"First Baptist Church is ready to respond and open doors for our teams to meet needs in the community and bring help and hope to the people of Live Oak," Blackmon said. He anticipates the local response to begin immediately where waters have receded while more teams are being prepare to move in July 8 and begin work July 9.

At the request of the American Red Cross and Florida Division of Emergency Management, Florida Baptist Disaster Relief is transporting water already previously stocked to Suwannee County, according to a spokesperson from the Florida Baptist Convention.

Donations to help the flood victims and the Florida Baptist Disaster Relief response can be sent to 1230 Hendricks Ave., Jacksonville, FL 32207 or on-line at www.flbaptist.org/OnLineGiving/MakeaDonationNow.aspx. Please designate "disaster relief."

Mickey Caison, Southern Baptist Disaster Relief team leader for the North American Mission Board based in Alpharetta, Ga., said it will a few days before the DR people in Colorado will have access to the fire affected areas.

"We're consulting with the state disaster relief leaders and developing a plan for how we can help,” Caison said. “Once they gain access, they will determine how much and what kind of help they will need. Once the fires are out, we will support a cleanup operation."

But according to news reports, the Waldo Canyon Fire -- still fueled by gusting winds -- is far from contained and has forced some 35,000 people from their homes in the 650,000-person Colorado Springs metro area. Only three miles from the Colorado Springs city limits, the fires also threatening the campus of the U.S. Air Force Academy.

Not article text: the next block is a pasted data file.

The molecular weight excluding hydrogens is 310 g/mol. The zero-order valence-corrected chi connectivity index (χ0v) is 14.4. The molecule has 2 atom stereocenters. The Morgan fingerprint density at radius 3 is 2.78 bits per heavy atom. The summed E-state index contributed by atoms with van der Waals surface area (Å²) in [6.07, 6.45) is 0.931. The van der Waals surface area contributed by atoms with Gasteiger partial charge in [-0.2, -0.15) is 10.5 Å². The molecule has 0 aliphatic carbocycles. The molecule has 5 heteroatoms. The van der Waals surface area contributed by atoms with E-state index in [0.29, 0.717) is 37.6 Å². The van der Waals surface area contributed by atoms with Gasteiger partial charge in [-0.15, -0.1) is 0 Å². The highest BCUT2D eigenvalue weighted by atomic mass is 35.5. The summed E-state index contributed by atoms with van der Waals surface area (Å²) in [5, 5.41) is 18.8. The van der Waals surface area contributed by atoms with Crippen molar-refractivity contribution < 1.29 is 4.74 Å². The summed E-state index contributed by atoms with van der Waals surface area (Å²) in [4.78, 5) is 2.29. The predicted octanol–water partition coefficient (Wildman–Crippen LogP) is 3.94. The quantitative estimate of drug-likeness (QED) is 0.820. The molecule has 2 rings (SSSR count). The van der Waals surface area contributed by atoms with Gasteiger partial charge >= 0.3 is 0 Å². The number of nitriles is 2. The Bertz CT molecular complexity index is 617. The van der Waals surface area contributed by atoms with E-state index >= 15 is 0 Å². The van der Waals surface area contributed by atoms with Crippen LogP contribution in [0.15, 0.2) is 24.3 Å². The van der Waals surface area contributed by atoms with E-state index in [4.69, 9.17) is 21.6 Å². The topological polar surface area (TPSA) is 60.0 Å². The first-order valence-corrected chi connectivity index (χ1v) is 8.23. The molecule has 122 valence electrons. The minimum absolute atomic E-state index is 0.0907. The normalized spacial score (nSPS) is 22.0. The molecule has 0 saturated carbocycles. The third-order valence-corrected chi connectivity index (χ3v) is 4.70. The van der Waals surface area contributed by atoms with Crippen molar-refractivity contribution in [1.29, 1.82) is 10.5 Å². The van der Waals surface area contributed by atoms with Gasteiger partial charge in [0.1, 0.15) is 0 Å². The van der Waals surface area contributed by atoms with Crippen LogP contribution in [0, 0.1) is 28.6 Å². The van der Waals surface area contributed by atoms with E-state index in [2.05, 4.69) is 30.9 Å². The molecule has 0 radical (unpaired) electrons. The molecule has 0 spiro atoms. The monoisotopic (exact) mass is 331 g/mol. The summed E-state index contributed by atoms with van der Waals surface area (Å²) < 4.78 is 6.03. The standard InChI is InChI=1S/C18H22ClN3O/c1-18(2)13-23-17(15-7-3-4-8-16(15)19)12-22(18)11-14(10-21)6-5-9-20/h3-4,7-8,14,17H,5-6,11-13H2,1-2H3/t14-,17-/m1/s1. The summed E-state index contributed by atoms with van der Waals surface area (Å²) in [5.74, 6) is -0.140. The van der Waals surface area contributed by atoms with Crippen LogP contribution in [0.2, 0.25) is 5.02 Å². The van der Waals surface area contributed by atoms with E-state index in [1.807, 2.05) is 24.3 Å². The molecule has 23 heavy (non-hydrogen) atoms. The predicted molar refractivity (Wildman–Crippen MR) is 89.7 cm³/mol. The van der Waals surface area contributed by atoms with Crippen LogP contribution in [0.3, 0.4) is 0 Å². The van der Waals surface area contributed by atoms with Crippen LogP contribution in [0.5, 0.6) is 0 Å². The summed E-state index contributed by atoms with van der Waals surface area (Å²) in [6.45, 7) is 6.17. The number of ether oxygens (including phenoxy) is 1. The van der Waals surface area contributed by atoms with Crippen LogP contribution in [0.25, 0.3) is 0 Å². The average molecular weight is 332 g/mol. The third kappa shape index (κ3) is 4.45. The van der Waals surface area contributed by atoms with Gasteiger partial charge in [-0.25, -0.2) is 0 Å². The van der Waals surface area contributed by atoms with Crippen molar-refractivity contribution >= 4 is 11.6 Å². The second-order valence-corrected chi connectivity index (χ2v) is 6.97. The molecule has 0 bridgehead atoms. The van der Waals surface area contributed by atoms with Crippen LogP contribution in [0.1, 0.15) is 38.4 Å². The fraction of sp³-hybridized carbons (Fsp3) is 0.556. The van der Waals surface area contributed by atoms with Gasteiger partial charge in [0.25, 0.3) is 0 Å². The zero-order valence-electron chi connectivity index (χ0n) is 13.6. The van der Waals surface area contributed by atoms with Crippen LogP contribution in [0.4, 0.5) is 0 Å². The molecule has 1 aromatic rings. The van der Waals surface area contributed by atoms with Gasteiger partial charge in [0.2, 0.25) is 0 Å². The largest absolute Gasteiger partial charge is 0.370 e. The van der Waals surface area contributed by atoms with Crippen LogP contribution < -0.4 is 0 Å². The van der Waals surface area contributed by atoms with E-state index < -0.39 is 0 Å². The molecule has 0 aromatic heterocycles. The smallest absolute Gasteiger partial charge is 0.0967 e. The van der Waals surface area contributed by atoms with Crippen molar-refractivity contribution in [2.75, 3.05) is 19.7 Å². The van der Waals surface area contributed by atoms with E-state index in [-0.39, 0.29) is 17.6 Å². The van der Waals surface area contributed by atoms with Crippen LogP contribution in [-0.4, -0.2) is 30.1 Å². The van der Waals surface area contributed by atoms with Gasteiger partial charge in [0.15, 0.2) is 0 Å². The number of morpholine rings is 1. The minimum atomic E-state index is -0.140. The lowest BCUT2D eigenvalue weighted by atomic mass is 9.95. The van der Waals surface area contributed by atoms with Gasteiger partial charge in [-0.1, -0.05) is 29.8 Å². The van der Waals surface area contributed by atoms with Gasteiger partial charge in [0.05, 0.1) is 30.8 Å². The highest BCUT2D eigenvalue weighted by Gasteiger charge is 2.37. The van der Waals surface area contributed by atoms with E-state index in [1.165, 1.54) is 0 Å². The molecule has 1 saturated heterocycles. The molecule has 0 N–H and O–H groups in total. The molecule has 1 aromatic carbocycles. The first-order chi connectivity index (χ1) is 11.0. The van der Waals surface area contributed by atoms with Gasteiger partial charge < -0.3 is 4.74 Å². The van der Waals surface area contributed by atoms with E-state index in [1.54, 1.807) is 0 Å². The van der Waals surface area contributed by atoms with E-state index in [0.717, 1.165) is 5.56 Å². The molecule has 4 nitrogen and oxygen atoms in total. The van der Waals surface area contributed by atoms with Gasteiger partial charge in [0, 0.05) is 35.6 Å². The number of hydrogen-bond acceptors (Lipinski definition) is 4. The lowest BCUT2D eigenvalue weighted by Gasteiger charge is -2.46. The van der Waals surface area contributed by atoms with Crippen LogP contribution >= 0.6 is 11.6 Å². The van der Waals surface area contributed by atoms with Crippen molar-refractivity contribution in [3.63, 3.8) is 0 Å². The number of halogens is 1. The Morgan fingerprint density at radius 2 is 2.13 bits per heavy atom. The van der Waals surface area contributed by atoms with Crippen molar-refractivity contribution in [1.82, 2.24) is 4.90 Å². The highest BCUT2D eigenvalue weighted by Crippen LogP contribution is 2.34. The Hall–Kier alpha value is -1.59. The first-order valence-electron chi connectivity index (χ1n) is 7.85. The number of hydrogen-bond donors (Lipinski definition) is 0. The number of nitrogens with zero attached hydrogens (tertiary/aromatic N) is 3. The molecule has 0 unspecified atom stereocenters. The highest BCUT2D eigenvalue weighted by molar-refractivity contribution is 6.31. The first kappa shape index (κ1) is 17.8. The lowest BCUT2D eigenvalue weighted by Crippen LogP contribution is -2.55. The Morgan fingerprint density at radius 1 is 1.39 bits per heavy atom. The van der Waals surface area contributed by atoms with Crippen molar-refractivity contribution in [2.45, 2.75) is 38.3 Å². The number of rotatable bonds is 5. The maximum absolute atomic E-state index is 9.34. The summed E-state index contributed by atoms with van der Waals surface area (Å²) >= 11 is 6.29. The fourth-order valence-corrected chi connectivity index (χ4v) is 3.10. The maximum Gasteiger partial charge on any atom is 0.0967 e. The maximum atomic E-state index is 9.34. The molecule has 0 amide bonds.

The Waldo Canyon fire -- which has destroyed at least 300 homes -- is only one of a dozen wildfires charring Colorado land. Tens of thousands of Coloradans remain homeless, forced by the fast-moving fires to evacuate their homes, yet unsure whether their homes will be there when they return.

Colorado Springs Fire Chief Rich Brown called the wildfire a "monster" and said its flames were "not even remotely close to being contained." The fire has scorched more than 15,000 acres around the base of famed Pikes Peak.

Sam Porter, disaster relief director for the Baptist General Convention of Oklahoma, said his state's DR team is on standby to stage a major feeding response in the Colorado Springs area once the fires are out and entry is possible.

"Our state DR leaders are building a team now so we can roll quickly when and if we get the call," Porter said. "It would require a major feeding unit and 40 volunteers to run it." Oklahoma Baptists have also been operating a laundry unit in Fort Collins but will move it to Colorado Springs when a new site is determined.

From NAMB's disaster operations center in Alpharetta, Ga., Caison, Wilson and NAMB staff members coordinate and manage Southern Baptist Disaster Relief responses to major disasters throughout North America via a partnership among NAMB and the SBC's 42 state conventions, most of which run their own state disaster relief programs with state convention-owned assets.

Total SBDR assets include 82,000 trained volunteers, including chaplains, and some 1,550 mobile units for feeding, chainsaw, mud-out, command, communication, childcare, shower, laundry, water purification, repair/rebuild and power generation. SBDR is one of the largest mobilizers of trained, credentialed disaster relief volunteers in the United States, including the Red Cross and Salvation Army.

Mickey Noah writes for the North American Mission Board. With additional reporting by Florida Baptist Witness.